How to Reap the Benefits of Gratitude
Gratitude sits in a unique position where spiritual and scientific communities alike have shared interest. For eons, gratitude has been known to improve mental, physical and spiritual health, and science is recently starting to explain why this is the case (I write more on this and the benefits of gratitude in my post here). Ok, so there is no doubt that gratitude is pretty awesome, but that still doesn’t help with learning how to become more grateful. This post is dedicated to providing easy to implement tools that can bring more gratitude to your day.
The key to achieving the full benefit of gratitude is to make it a habit. It needs to be a part of your day, no different than brushing your teeth, or – if you are truly heroic – flossing. The following steps are quick methods to incorporate gratitude in your daily routine that even the most disbelieving, ungrateful shmuck could get behind:
1. Book End Your Day With Gratitude
Think of one thing you are grateful for immediately upon waking, and again just before sleeping. Gratitude should be the first and last emotion you feel each day. Time required: 30 – 60 seconds per day.
2. Gratitude Journal
I like to incorporate gratitude into my morning journal. Every morning I write and reflect on three things I am grateful for. I try to keep them different every day, and I ensure one of the gratitude’s is something simple (coffee, a pen, my couch, etc.) to remind me that there is always something to be thankful for. Time required: as little as 2 minutes per day.
3. Replace Complaints With Gratitude
This one doesn’t need a lot of explanation; “I wish I had more money” can easily become “I am thankful I have enough money”. It sounds ridiculous, but this simple act will change your thought process. This technique is one of many I have taken from Gretchin Rubin, happiness expert and author of the New York Times bestseller “The Happiness Project”. For more, check out this NBC article.
To put this into practice, Ashleigh and I have agreed to call each other out each time we complain. As frustrating as it is to have someone point out your mistakes, the accountability has caused me to complain less often. Time required: Depends on how often you complain… Hopefully less than a few minutes a day.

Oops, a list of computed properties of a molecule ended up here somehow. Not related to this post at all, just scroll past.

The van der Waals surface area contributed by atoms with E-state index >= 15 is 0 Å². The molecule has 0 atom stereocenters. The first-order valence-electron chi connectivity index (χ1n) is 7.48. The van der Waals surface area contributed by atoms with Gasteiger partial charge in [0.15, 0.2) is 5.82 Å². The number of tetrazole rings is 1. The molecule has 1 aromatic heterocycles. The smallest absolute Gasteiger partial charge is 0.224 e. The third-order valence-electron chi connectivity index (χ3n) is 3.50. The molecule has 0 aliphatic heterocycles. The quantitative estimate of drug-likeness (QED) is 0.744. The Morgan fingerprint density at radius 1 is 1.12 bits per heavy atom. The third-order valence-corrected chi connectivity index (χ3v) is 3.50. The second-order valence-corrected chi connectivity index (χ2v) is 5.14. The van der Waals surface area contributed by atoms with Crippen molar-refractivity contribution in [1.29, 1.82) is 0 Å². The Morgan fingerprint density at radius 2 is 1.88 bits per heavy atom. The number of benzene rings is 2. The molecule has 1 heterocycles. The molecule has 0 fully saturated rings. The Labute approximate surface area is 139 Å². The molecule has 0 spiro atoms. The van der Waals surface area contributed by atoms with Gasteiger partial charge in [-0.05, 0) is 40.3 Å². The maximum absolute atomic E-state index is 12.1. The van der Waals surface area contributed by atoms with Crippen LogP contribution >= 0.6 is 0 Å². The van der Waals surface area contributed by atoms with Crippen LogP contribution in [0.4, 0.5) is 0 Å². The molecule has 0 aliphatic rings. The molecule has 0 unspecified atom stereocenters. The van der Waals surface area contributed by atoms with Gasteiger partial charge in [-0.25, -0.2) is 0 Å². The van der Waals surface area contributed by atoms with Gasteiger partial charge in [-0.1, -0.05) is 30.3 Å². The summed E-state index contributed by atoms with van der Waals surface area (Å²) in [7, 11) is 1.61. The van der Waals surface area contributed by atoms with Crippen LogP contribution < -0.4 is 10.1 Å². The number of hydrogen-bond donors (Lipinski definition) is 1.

In the short term, exercising releases endorphins which cause you to feel good. In the longer term, exercising gives you a sense of accomplishment, better health, and an improved self-esteem. Time required: This is potentially the biggest time commitment, but as little as 20 minutes 3 times a week will have a positive impact. My rule is if it hurts a little and causes me to sweat, I am probably benefiting. I am not a personal trainer or physician, so do what works for you.
A core concept of meditation is present awareness training. By not comparing the current moment to how something was in the past or how it could be in the future will completely change your perspective and will allow you to see the clear sky between the clouds – which is where I like to think gratitude lies. I have incorporated meditation into my daily routine and have noticed positive shifts that are incomparable to any other one thing I have experimented with (I will leave that for a future post though). Time required: 20 minutes a day is ideal, but I have personally noticed massive improvements with as little as 10 minutes per day. Trust me, the time commitment is worthwhile.
I encourage you to try adding even one of the tools detailed above to your routine. Too many of us are wielding the blunt force of a hammer in most emotional situations, but sometimes a bit more precision is required if you want to see results.
Gratitude has become a positive addiction in my life which I have no intention of shaking. My gratitude practice may still be far from perfect, but by making a few simple daily shifts toward consciously being grateful, I have experienced an exponential increase in happiness. And to ensure I stay on track – I want to thank you for reading; I am grateful I was able to share this.